NASA has released global maps of six of the Saturnian moons. The system has been under the intense examination of the Cassini-Huygens mission for the past decade, and the completion of the global maps represents the end of one of the legendary spacecraft's key mission objectives. Almost all of the maps are whole, though there are currently parts of Iapetus unfinished, as well as a region of the north pole of Enceladus set to be filled in some time next year.

Previously Saturn and her moons had been given a fleeting visit by the twin Voyager spacecraft in the early 1980s, providing (what we would now consider to be) low-resolution maps of some of the enigmatic bodies orbiting the ringed giant. Unfortunately, the twin Voyager spacecraft had concerns beyond the Saturnian system, and so astronomers and scientists the world over were left wanting more.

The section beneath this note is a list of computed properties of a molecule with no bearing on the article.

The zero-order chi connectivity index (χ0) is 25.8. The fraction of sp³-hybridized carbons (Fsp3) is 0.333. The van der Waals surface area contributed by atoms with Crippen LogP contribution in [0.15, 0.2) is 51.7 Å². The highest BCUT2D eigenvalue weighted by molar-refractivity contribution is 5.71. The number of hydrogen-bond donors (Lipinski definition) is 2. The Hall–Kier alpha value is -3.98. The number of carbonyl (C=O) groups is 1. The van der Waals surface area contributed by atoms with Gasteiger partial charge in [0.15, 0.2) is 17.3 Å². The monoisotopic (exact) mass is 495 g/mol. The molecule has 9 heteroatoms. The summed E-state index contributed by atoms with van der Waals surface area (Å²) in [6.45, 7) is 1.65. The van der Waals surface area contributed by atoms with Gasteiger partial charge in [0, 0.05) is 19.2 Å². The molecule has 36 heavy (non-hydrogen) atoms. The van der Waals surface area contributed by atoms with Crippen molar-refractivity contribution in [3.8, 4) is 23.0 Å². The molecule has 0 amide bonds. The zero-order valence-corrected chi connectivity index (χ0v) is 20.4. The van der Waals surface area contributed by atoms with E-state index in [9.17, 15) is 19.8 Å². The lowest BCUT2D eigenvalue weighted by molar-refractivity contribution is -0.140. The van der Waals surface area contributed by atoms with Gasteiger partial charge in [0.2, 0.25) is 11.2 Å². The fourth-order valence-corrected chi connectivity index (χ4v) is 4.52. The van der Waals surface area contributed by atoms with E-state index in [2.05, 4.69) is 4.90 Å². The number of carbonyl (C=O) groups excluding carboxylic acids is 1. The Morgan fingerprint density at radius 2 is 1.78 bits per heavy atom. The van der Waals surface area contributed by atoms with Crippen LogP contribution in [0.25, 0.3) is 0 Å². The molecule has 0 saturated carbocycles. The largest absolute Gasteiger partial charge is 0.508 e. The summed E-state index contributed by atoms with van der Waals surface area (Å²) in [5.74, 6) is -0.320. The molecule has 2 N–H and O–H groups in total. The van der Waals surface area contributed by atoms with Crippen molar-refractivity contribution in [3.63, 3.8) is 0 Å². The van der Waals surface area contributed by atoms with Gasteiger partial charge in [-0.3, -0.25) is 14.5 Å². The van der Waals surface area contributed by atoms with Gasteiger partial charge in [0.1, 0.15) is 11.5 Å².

Cassini became the answer to their prayers, and over the past 10 years has found new moons, given us insight into the formation of Saturn's rings and, in general, gifted us with a veritable bounty of information. One such use of the data collected by Cassini was the creation of the stunningly-detailed maps of Mimas, Enceladus, Tethys, Dione, Rhea and Iapetus.

The new color maps are produced to include spectra of light slightly beyond what the human eye can ordinarily see, encroaching on the infrared and ultraviolet light wavelengths. This allows ordinarily subtle changes in the color of the moons to become more apparent than an entirely "natural" light image.

The maps have highlighted some interesting features present on some of the moons. For example, the trailing hemispheres of Tethys, Dione and Rhea have been marked a dark red color due to an alteration caused by Saturn's magnetosphere, involving charged particles and radiation.

Click through the gallery to compare the global maps taken by the twin Voyager spacecraft to the more detailed versions produced from data harvested by the Cassini-Huygens mission.

Source: NASA

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